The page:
How to Find Love…

… in a Bookshop.  This is the latest title I listened to from the library set in the English Cotswolds.  Julius Nightingale is the owner of the local bookshop. He is a man everyone seems to adore. Especially his only child, daughter Emilia.  When Julius passes away, Emilia grieves her father and struggles to take over the family bookshop.  After returning home for her father’s funeral, Emilia begins to discover how cherished her father was by various members of the village.  She decides to try to keep the beloved bookshop open despite learning that her father had barely been making a living from it.  As she transitions into the life of the village, we meet Thomasina, a lonely local chef; Jackson, a confused single father; Sarah, owner of the town’s family estate and Dylan, her gardener; Bea, a new mother recently relocated from London who steals a book; Marlo, a musician from her father’s quartet; June, Julius’ dear friend who is willing to step in and help Emilia save the shop. Through the connections of the different characters, we get to know Julius and see how the power of Nightingale Books makes a difference in everyone who visits.

How to Find Love in a Bookshop

Light Filters In: Poems

Recently it has been hard for me to focus long enough to read an entire book. I am FIVE books behind schedule on my reading challenge (follow me on goodreads!) and I am no longer breezing through two books in a week like I used to.

I have found a new solution to this issue and that is poetry. A poem is not long. You can put the book down after every single one. You don’t need to skip ahead to see how many pages are left in this chapter to get through.

Here is an amazing book of poems written by a local teenager who gained fame through her Instagram page (I loved these poems so much!):


“The Silent Sister”

“The Silent Sister” somehow came across my path recently and I listened to the audio edition. Told in the alternating voices of Riley and Lisa/Jade, we learn that Riley’s father recently passed away and she is in the process of returning home to get ready to sell her childhood home. As long as Riley can remember, it’s been her and her older brother, Danny. When she was 2, her older sister, Lisa, died and she doesn’t remember her.  Riley has always been told that she was a violin prodigy that drowned in an accident.  As Riley begins digging through her father’s belongings and talking to neighbors, she discovers that the story she grew up with may only be a story.  As Riley searches for the truth, we are introduced to Lisa at age 17- the year she “died.” She was accused of murdering her violin teacher and was about to stand trial when she drowned. The story builds tension and the characters are engaging, though flawed. Recommended.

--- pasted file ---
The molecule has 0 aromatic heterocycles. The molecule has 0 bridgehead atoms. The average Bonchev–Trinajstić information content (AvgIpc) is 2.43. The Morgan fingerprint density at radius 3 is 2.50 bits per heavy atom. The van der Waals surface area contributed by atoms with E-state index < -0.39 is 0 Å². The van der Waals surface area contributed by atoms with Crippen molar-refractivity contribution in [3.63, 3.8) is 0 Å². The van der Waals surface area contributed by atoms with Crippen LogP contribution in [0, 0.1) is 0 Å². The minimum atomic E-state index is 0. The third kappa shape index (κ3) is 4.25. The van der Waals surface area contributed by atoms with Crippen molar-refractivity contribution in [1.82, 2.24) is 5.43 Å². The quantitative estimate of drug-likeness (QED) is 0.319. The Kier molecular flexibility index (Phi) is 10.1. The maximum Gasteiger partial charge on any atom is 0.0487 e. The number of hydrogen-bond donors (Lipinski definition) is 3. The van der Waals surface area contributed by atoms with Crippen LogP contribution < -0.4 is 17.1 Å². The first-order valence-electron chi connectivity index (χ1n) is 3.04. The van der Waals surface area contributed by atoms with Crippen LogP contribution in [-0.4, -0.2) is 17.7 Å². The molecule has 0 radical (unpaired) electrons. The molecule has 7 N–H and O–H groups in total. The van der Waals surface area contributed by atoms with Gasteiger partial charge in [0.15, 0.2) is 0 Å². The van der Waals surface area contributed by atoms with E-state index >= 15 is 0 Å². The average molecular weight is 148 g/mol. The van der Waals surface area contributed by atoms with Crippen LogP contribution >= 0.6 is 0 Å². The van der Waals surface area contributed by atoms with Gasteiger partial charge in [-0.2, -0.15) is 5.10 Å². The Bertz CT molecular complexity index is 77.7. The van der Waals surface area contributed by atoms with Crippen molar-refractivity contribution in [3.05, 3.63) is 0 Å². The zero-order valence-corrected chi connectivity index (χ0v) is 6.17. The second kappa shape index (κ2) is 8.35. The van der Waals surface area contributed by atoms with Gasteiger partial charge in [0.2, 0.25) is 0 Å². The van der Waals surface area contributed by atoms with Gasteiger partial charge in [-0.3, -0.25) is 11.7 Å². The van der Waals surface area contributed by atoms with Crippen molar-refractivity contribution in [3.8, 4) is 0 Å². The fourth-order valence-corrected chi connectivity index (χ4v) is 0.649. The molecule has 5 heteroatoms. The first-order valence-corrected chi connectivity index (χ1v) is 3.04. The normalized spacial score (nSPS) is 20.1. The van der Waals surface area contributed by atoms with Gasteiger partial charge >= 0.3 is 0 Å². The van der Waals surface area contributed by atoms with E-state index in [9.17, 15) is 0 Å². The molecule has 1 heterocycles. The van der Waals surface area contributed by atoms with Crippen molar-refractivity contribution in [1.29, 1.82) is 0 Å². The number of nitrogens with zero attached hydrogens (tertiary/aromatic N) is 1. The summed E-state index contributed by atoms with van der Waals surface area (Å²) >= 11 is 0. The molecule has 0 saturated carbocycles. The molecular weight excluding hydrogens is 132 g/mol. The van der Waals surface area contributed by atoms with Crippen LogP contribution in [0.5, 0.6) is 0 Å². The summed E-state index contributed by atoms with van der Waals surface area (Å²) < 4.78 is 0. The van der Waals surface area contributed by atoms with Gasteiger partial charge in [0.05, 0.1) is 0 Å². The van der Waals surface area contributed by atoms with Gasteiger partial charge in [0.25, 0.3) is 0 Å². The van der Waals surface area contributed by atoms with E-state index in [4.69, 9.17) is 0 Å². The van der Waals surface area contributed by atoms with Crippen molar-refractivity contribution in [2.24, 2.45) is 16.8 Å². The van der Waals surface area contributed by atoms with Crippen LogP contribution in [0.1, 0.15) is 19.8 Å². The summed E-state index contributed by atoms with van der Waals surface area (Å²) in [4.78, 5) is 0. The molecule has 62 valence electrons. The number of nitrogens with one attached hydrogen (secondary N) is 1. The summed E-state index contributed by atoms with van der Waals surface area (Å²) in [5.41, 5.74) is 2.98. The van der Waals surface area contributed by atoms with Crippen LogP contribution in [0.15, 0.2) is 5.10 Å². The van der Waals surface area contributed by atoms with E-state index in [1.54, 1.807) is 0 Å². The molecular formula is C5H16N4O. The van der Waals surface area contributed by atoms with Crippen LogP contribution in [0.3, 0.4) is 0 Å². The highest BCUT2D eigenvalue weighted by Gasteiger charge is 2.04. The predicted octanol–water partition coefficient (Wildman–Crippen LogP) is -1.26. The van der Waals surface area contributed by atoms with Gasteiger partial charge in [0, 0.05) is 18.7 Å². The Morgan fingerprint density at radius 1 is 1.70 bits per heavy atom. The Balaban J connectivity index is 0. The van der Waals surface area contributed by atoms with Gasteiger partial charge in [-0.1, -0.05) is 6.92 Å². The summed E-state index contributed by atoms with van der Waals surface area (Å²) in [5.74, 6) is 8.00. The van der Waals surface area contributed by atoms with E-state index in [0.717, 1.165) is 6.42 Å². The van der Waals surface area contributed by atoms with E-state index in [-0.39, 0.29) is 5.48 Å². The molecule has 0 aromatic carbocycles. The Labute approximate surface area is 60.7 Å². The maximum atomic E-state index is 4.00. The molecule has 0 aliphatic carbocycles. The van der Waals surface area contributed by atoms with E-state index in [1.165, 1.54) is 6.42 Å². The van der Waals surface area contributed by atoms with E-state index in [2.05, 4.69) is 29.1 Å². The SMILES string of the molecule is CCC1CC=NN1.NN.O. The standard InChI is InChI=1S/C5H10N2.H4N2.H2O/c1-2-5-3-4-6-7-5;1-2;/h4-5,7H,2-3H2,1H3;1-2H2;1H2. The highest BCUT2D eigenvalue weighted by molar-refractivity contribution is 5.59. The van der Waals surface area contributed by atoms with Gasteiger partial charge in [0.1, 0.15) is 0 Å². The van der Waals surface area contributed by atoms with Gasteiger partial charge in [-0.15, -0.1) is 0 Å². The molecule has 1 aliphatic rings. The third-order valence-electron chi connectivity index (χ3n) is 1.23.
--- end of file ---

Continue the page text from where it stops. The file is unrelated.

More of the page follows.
Title: The Silent Sister: A Novel, Author: Diane Chamberlain

Other People’s Houses

111 bookFrances Bloom is a carpool mom for her neighborhood, since she is the only one who doesn’t work outside the home. This novel is heavy on characterization, since the carpool involves four families and seven children. In fact, the story opens with a “cast of characters” so readers can keep kids and parents straight. One morning Frances promises her six year old neighbor Kate that she will retrieve the toilet paper tubes she forgot to bring to school, but doesn’t realize when she pops in the house that the mom is canoodling with a guy who isn’t her husband. This starts “the big secret” that sets up a chain reaction somehow managing to involve all the families. Each has their own issues, but struggle to resolve them, and Waxman sprinkles in lots of humor, as parents attempt to understand their kids of all ages. It’s a light read, perfect for the beach.

The Takedown

The Takedown by Corrie Wang is the perfect contemporary fiction book for Teens in the digital age. The book takes place in a not-so-distant future where facial recognition software results in your every move being tracked online for everyone to see.

Kyla Cheng is one of the most popular girls in school – which is a feat considering that they live

indexin a world where there is essentially no privacy and there is no such thing as keeping secrets.  A week before college applications are due, a video of Kyla “doing it” with her crush-worthy English teacher is uploaded to her school’s website. It instantly goes viral, but here’s the thing: it’s not Kyla in the video. With time running out, Kyla delves into a world of hackers, haters and creepy stalkers in an attempt to do the impossible—take something off the internet—all while dealing with the fallout from her own karmic footprint.